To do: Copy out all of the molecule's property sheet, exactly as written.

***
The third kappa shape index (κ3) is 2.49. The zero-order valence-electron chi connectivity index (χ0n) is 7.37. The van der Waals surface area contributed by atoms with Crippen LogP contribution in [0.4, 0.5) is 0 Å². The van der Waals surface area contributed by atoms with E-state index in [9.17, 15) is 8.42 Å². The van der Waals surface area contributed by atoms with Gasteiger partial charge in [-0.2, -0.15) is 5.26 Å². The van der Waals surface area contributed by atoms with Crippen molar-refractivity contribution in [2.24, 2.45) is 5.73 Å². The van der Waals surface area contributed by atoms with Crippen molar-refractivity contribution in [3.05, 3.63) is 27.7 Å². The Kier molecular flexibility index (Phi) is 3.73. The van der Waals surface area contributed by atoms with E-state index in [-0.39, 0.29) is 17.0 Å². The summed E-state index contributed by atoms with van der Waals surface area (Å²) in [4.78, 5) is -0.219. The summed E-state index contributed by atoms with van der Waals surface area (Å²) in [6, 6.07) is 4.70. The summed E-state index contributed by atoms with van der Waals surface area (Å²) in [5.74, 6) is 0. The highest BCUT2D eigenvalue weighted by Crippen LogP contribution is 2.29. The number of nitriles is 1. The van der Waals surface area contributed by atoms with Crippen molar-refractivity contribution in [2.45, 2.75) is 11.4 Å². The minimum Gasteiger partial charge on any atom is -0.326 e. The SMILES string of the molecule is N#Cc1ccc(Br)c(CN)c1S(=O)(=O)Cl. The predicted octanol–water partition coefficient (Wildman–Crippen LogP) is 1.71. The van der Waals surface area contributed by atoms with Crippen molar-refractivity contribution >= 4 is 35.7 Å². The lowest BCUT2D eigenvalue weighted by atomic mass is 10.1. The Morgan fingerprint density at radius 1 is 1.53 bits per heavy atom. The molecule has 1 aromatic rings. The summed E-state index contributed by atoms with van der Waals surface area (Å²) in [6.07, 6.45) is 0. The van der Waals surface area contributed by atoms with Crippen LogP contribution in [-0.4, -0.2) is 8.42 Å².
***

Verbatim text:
The third kappa shape index (κ3) is 2.49. The zero-order valence-electron chi connectivity index (χ0n) is 7.37. The van der Waals surface area contributed by atoms with Crippen LogP contribution in [0.4, 0.5) is 0 Å². The van der Waals surface area contributed by atoms with E-state index in [9.17, 15) is 8.42 Å². The van der Waals surface area contributed by atoms with Gasteiger partial charge in [-0.2, -0.15) is 5.26 Å². The van der Waals surface area contributed by atoms with Crippen molar-refractivity contribution in [2.24, 2.45) is 5.73 Å². The van der Waals surface area contributed by atoms with Crippen molar-refractivity contribution in [3.05, 3.63) is 27.7 Å². The Kier molecular flexibility index (Phi) is 3.73. The van der Waals surface area contributed by atoms with E-state index in [-0.39, 0.29) is 17.0 Å². The summed E-state index contributed by atoms with van der Waals surface area (Å²) in [4.78, 5) is -0.219. The summed E-state index contributed by atoms with van der Waals surface area (Å²) in [6, 6.07) is 4.70. The summed E-state index contributed by atoms with van der Waals surface area (Å²) in [5.74, 6) is 0. The highest BCUT2D eigenvalue weighted by Crippen LogP contribution is 2.29. The number of nitriles is 1. The van der Waals surface area contributed by atoms with Crippen molar-refractivity contribution in [2.45, 2.75) is 11.4 Å². The minimum Gasteiger partial charge on any atom is -0.326 e. The SMILES string of the molecule is N#Cc1ccc(Br)c(CN)c1S(=O)(=O)Cl. The predicted octanol–water partition coefficient (Wildman–Crippen LogP) is 1.71. The van der Waals surface area contributed by atoms with Crippen molar-refractivity contribution >= 4 is 35.7 Å². The lowest BCUT2D eigenvalue weighted by atomic mass is 10.1. The Morgan fingerprint density at radius 1 is 1.53 bits per heavy atom. The molecule has 1 aromatic rings. The summed E-state index contributed by atoms with van der Waals surface area (Å²) in [6.07, 6.45) is 0. The van der Waals surface area contributed by atoms with Crippen LogP contribution in [-0.4, -0.2) is 8.42 Å².